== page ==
Sunday, December 30, 2012

Due Process and Drone Strikes

Micah Zenko, who normally does outstanding work at the Council on Foreign Relations, got a bit sloppy with his “Year in Quotes” at Foreign Policy.  Among the twenty quotes that Zenko describes as “puzzling, hypocritical, and revealing”  is the following:
4. Attorney General Eric Holder: "An individual's interest in making sure that the government does not target him erroneously could not be more significant." ("Remarks at Northwestern University School of Law," March 5, 2012.)
Holder offered this remarkable observation during a landmark speech that provided the Obama administration's justification for why U.S. citizens can be killed, and why secret Executive Branch discussions are sufficient to deprive a citizen of his Sixth Amendment right to due process.
 (emphasis mine).  While Attorney General Holder did give a speech at Northwestern’s Law School defending U.S. counterterrorism policies, his defense of the targeted killing of (presumably) Anwar al-Aulaqi did not center around the Sixth Amendment but the Fifth Amendment.  The Sixth Amendment deals with criminal procedures like trial by jury whereas the Fifth Amendment deals with Due Process. 

More importantly, Holder did not argue that “Executive Branch discussions are sufficient to deprive a citizen of his [Fifth Amendment] right to due process.”  Rather, Holder rightly argued that Fifth Amendment protections exist on a continuum that balances individual rights against the interests of the state.  That is, the amount of process owed to an individual depends on the significance of liberty the individual will be deprived of and the significance of the state’s interest in depriving the individual of that liberty.  Obviously, life is a fundamental individual interest but likewise the state’s interest in survival is paramount:
Now, it is an unfortunate but undeniable fact that some of the threats we face come from a small number of United States citizens who have decided to commit violent attacks against their own country from abroad.   Based on generations-old legal principles and Supreme Court decisions handed down during World War II, as well as during this current conflict, it’s clear that United States citizenship alone does not make such individuals immune from being targeted.   But it does mean that the government must take into account all relevant constitutional considerations with respect to United States citizens – even those who are leading efforts to kill innocent Americans.   Of these, the most relevant is the Fifth Amendment’s Due Process Clause, which says that the government may not deprive a citizen of his or her life without due process of law.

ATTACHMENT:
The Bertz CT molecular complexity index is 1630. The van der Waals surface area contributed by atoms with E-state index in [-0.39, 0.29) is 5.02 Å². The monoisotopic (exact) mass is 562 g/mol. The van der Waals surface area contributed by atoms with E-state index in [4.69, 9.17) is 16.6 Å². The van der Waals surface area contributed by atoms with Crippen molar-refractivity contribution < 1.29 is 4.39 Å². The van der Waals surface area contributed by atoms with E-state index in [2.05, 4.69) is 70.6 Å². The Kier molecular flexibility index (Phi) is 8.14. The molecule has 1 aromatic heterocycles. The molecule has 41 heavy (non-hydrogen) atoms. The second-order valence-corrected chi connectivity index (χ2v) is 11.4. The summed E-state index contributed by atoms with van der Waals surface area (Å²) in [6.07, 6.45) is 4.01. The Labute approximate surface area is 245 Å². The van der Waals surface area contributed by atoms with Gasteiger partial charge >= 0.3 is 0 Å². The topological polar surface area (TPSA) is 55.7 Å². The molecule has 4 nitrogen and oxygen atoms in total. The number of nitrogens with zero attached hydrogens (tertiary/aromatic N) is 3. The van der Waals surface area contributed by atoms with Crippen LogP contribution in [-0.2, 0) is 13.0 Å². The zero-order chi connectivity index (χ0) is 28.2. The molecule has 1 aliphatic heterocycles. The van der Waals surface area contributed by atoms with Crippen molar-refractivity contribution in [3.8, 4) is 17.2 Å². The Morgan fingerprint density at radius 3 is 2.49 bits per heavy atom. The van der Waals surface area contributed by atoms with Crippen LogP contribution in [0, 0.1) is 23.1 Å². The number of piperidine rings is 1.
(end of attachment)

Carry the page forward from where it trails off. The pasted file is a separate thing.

The Supreme Court has made clear that the Due Process Clause does not impose one-size-fits-all requirements, but instead mandates procedural safeguards that depend on specific circumstances.   In cases arising under the Due Process Clause – including in a case involving a U.S. citizen captured in the conflict against al Qaeda – the Court has applied a balancing approach, weighing the private interest that will be affected against the interest the government is trying to protect, and the burdens the government would face in providing additional process.   Where national security operations are at stake, due process takes into account the realities of combat. Here, the interests on both sides of the scale are extraordinarily weighty.   An individual’s interest in making sure that the government does not target him erroneously could not be more significant.   Yet it is imperative for the government to counter threats posed by senior operational leaders of al Qaeda, and to protect the innocent people whose lives could be lost in their attacks.
In the case of Anwar al-Aulaqi and other U.S. citizens who are actively waging an armed conflict against the United States, Holder is asserting that state owes those individuals a fairly small amount of process compared to, say, an individual who is accused of murder. This is not terribly controversial—consider, as Holder analogizes, the case of U.S. citizens who fought for Nazi Germany during World War II or U.S. citizens who were in rebellion during the Civil War. In each of these cases, it would be preposterous to assert that it was incumbent upon the United States to single out U.S. citizens fighting in opposition to the United States, serve them with warrants, and try them for domestic law violations.  No, these citizens exhaust heavily weight the due process balancing test in favor of summary state action by taking up arms with the enemy and actively opposing the United States.

The discomfort that arises in the case of al-Aulaqi and others is that these citizens were singled out for targeted strikes. But this discomfort is misplaced—at least in Zenko’s formulation. We are not discomfited by a supposed violation of the due process clause but, rather, by the notion of targeted killings in general—a notion that we too easily conflate with assassination.